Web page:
No one expects to get pulled over by the police or to have a couple of officers knock on their front door. Officers will often try to use the lack of preparation by the people involved to their own advantage.
During traffic stops or casual conversations near someone’s home, an officer may ask to search a vehicle or step inside the house. At that point, if they find something that they think is illegal, they could arrest the driver or person who lives there.
Sometimes, police rush to conclusions about circumstances and charge the wrong person with a criminal offense. If the police find drugs in your vehicle or your home, can they charge you with a crime even if you claim that they aren’t yours?
They will need to meet a certain standard to bring charges
Under New Jersey state law and prior court precedent, prosecutors can charge someone with a drug crime or a firearm offense based solely on constructive possession. Constructive possession is the legal term for a situation where the average person would agree that the owner of a piece of real property or vehicle knew about the presence of a specific item and had control over it.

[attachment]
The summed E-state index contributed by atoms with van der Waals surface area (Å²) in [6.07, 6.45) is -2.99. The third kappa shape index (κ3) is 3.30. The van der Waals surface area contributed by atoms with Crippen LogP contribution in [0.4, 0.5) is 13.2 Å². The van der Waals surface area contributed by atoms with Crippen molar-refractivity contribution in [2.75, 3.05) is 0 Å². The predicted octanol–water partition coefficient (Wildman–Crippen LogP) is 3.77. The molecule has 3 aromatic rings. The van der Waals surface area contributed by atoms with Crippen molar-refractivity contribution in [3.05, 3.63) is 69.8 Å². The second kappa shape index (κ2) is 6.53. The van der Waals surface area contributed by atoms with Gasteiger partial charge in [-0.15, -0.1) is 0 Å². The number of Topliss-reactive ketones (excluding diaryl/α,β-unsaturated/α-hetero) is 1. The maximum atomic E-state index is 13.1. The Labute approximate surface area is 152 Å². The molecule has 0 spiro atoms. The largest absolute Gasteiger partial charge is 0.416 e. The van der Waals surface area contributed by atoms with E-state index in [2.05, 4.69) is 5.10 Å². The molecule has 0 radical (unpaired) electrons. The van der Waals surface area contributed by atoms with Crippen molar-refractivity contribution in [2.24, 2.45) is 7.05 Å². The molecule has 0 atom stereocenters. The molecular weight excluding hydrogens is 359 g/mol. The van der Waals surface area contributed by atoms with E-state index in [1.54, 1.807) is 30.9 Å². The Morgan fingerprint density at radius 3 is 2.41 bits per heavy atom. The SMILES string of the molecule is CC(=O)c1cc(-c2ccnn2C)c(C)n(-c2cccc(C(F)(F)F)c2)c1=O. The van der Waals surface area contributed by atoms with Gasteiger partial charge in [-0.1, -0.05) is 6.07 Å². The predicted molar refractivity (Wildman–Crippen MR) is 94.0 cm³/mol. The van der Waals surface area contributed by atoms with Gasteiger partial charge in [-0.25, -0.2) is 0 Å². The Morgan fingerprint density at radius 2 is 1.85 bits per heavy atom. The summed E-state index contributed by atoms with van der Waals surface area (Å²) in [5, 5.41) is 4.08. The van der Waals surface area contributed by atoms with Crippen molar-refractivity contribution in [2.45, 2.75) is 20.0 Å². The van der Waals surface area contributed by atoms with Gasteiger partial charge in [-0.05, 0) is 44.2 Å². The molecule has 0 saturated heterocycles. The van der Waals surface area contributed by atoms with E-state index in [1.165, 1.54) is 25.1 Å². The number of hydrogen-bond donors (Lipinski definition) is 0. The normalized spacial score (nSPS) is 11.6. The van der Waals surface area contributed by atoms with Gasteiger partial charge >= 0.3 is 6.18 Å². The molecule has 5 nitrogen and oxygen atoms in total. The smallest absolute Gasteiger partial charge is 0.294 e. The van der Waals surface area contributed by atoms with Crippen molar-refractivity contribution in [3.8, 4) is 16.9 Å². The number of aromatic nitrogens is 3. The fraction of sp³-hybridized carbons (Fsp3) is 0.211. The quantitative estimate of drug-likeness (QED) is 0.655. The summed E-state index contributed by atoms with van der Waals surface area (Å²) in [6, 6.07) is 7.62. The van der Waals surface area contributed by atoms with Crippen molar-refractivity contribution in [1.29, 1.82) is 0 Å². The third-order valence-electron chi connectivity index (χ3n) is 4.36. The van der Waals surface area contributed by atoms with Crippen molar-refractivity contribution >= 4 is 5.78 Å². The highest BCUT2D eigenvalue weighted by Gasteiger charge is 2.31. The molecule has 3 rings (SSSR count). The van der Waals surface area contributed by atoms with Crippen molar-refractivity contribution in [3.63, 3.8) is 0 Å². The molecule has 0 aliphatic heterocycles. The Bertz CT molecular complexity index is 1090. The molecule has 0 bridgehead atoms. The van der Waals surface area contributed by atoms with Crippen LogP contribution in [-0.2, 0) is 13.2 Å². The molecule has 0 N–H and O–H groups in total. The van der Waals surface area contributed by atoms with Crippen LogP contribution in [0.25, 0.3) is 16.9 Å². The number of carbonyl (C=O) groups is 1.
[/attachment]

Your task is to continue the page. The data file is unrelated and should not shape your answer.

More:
It will be easier for the police to claim constructive possession when they find something in the center console of your vehicle as opposed to secured inside a hidden compartment that you had no way of accessing. The location of the contraband, the circumstances around your ownership of the property or vehicle, and other people with access to the space could all play a role in how you respond to attempts by prosecutors to establish constructive possession of drugs.
All you need is a reasonable doubt
To successfully defend against a drug charge, especially an offense based on constructive possession, meaning that the police did not find you in direct possession of an illegal substance, you need to raise a reasonable doubt about the prosecutor’s allegations to avoid a conviction.
Claiming you did not know something was there is reasonable, especially when you can provide alternate explanations for how something came to be in your vehicle or home. Do you let your teenage cousin use your vehicle to get the hockey practice once a week? Did you just buy the vehicle used and have never given it a thorough deep clean?
The exact circumstances leading to your arrest and your criminal background can have a major influence on the best approach to defending yourself. Learning more about the rules that govern drug charges in New Jersey can help you plan ahead for your day in court.